Facing new challenges: adapting the NZDF and ADF to the post-Cold War security environment

by Alach, Zhivan

Abstract (Summary)
This thesis examines the development of the Australian and New Zealand Defence Forces during the post-Cold War period. It has been motivated partly by a desire to clear up the confusion that has sometimes developed over recent force structure changes in both countries, as well as a desire to make recommendations for enhanced practise. The thesis combines analysis of both policy process and content, although it is more focused on content. It begins by examining the post-Cold War strategic environment, comparing it to the situation as it was in the Cold War, and identifying what has changed, and the effect of that on the role of militaries around the world. It then focuses more closely on the two countries. It examines their defence policy environments, identifying the various participants in the policy process. It then engages in an analysis of major defence policy reviews of the post-Cold War period, as well as a range of other defence policy occurrences. It identifies the overall impact of those defence policy processes on the force structures of the two defence forces, by identifying elements of continuity and change. The thesis then assesses the capability of the two forces against the requirements of the current strategic environment, and makes recommendations for enhanced practise. Recommendations are focused on both elements of force structure, and the policymaking system itself. The broad conclusion of the thesis is that neither defence force has evolved markedly in the post-Cold War period. Continuity, rather than change, has been the dominant theme. This has been the result of multiple factors, and while many are common between the two countries, others are markedly different. This continuity has not been particularly beneficial in enhancing the effectiveness of the two forces. Change would be useful.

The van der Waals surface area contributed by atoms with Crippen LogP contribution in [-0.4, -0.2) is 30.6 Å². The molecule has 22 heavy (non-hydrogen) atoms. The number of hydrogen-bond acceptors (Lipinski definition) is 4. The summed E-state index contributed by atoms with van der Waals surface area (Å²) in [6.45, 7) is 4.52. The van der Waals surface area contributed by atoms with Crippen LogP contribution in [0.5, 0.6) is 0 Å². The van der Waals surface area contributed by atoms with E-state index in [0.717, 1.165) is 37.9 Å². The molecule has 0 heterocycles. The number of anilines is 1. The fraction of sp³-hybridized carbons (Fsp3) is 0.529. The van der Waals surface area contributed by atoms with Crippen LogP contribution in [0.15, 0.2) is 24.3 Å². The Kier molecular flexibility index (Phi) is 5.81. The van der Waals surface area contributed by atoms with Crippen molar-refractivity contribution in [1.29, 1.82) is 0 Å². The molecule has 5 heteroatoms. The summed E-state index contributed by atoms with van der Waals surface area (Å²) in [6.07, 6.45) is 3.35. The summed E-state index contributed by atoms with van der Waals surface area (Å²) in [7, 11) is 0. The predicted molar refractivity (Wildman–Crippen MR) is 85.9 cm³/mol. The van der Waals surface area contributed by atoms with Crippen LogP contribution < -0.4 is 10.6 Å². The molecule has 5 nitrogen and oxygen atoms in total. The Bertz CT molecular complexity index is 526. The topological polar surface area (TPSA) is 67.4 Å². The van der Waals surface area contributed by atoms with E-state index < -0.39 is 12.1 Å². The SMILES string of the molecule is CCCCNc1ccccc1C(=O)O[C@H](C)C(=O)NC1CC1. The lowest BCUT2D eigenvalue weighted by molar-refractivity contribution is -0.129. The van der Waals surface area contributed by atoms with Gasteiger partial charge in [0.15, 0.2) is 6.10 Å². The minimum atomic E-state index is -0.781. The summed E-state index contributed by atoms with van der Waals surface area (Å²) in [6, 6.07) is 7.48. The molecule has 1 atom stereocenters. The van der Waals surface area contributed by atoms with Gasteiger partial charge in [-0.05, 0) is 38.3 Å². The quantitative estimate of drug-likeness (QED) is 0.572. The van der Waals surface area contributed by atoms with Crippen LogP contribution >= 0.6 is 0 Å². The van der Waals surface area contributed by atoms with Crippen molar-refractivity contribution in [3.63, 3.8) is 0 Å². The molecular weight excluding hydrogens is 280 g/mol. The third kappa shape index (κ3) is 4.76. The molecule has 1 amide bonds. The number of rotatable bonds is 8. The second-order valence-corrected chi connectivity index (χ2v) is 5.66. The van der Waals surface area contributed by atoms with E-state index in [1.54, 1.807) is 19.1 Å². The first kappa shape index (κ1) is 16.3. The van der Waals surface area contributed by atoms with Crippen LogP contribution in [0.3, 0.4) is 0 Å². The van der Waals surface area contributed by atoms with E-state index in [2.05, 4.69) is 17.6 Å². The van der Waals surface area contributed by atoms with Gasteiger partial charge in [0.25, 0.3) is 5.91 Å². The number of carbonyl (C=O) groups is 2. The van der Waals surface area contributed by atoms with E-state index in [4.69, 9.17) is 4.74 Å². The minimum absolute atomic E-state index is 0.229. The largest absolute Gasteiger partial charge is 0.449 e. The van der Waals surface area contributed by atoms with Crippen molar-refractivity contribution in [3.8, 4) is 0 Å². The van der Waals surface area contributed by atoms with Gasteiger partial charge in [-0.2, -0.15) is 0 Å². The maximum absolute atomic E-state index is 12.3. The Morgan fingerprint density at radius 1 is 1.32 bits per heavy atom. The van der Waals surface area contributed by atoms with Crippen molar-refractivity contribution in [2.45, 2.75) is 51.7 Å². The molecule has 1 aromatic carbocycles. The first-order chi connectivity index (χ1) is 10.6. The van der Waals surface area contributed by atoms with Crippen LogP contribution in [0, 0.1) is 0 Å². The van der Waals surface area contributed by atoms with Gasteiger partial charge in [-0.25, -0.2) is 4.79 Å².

Bibliographical Information:

Advisor:Associate Professor Stephen Hoadley

School:The University of Auckland / Te Whare Wananga o Tamaki Makaurau

School Location:New Zealand

Source Type:Master's Thesis



Date of Publication:01/01/2006

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